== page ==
City of Wolverhampton’s Learning Communities partnership has successfully adapted its services during coronavirus lockdown to provide support for almost 1,000 residents on a weekly basis.

Learning Communities is a joint initiative between City of Wolverhampton Council, voluntary and community providers, WEA – Adult Learning within Reach, City of Wolverhampton College, Adult Education Wolverhampton and the University of Wolverhampton.

The partnership offers a wide range of support in developing skills, accessing employment, training or further education, and tailored advice and support for residents who are experiencing barriers to accessing services, support and learning. 

These activities are normally conducted at community venues across the city, but partners have had to readjust their engagement and delivery methods to meet the needs of residents during the outbreak – and are going the extra mile to ensure community wellbeing during this challenging time.

Vice Chair of the Learning Communities partnership and member of Wolverhampton Learning Platform, Josie Kelly, said: “The Learning Communities partnership is a network of voluntary and community sector providers working collaboratively with the Council and key training and health providers to deliver learning, skills and employability services in community venues and neighbourhoods. 

“In recent weeks with the closure of community facilities, we have continued to offer services to those in need and also developed offers using online and telephone platforms and a wide range of online training and resources. 

“We have ensured that access to our facilities and resources remains available to the public and as time goes on we are seeing increasing numbers of local people seeking advice and support.”

City of Wolverhampton Council’s Cabinet Member for Education and Skills, Councillor Dr Michael Hardacre, added: “There is a strong partnership between the Council and and our voluntary and community partners across Wolverhampton.

“Ordinarily, it demonstrates the determination the city is showing to raise aspirations, develop a skilled workforce and engage adults in learning to improve health and wellbeing.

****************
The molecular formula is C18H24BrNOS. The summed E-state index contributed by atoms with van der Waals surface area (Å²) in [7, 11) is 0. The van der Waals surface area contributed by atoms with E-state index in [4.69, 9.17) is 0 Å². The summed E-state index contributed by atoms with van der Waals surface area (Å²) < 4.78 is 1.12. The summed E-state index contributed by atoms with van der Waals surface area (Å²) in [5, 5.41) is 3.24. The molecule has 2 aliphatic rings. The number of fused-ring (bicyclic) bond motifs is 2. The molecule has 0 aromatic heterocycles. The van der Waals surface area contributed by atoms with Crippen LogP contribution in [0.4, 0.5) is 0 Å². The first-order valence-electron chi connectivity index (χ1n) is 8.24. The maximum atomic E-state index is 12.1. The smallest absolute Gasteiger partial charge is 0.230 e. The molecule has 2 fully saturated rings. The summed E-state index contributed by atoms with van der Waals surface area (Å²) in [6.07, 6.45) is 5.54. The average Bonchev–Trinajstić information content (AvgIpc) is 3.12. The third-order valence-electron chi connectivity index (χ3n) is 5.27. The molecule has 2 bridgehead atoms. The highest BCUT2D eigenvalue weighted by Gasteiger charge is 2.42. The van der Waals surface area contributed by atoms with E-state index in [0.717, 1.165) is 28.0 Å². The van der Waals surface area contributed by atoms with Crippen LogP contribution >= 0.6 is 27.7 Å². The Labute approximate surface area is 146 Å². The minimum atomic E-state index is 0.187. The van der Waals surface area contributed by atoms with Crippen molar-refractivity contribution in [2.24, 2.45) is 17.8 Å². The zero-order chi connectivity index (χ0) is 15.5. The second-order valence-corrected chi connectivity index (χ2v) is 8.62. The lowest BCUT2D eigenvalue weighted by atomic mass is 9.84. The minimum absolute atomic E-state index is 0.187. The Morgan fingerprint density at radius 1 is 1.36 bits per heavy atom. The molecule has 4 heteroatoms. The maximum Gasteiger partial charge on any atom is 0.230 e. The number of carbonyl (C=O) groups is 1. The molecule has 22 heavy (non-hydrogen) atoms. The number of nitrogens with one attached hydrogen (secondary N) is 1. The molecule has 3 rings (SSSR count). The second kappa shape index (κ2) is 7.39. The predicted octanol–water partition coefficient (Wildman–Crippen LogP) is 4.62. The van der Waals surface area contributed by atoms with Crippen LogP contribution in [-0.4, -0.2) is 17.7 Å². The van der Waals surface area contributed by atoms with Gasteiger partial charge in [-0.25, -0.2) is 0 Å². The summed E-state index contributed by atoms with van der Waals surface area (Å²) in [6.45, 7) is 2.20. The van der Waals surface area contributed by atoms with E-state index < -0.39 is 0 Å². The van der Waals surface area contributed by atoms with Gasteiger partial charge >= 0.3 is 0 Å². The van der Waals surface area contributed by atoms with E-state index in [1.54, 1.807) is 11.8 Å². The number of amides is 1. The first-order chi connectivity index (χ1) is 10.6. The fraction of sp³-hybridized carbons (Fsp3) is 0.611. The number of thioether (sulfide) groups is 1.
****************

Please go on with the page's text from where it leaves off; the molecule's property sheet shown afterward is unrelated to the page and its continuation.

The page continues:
“Now, at this difficult and challenging time it is inspiring to see how everyone is pulling together and working tirelessly to maintain a presence and serve our local communities.”

Services are being delivered through Job Change (information, advice and guidance, online training and qualifications); Park Village Education Centre (supplying food parcels to WV10 postcodes); Stratton Street Community Centre (supplying food parcels and hot meals to WV10 postcodes); Aspiring Futures (counselling, domestic violence support and befriending and  bereavement); Citizens Advice Bureau (employment law particularly around furloughing and unfair dismissal, help to claim Universal Credit, debt, Pension Wise, food poverty, housing/rent arrears); Access to Business (supporting small local businesses, residents’ wellbeing, employment support, first steps learning in English, maths & IT); TLC (supporting residents and families with English as a second language); Wolverhampton Equality & Diversity Partnership (supporting and mobilising local groups and residents to volunteer and help others); Refugee and Migrant Centre (immigration advice, benefits/guidance); YMCA (supporting young people via Head Start and Talent Match, information, advice and guidance, conversations and signposting, first steps adult learning; Recovery Near You (support to children, young people, adults and families who are experiencing substance misuse); and Bilston Resource Centre (supporting existing learners with English and ICT via remote learning and receiving enquiries and offering remote support).

For more information on Learning Communities please contact Karen Sahota on 07881 358679, email or visit Workbox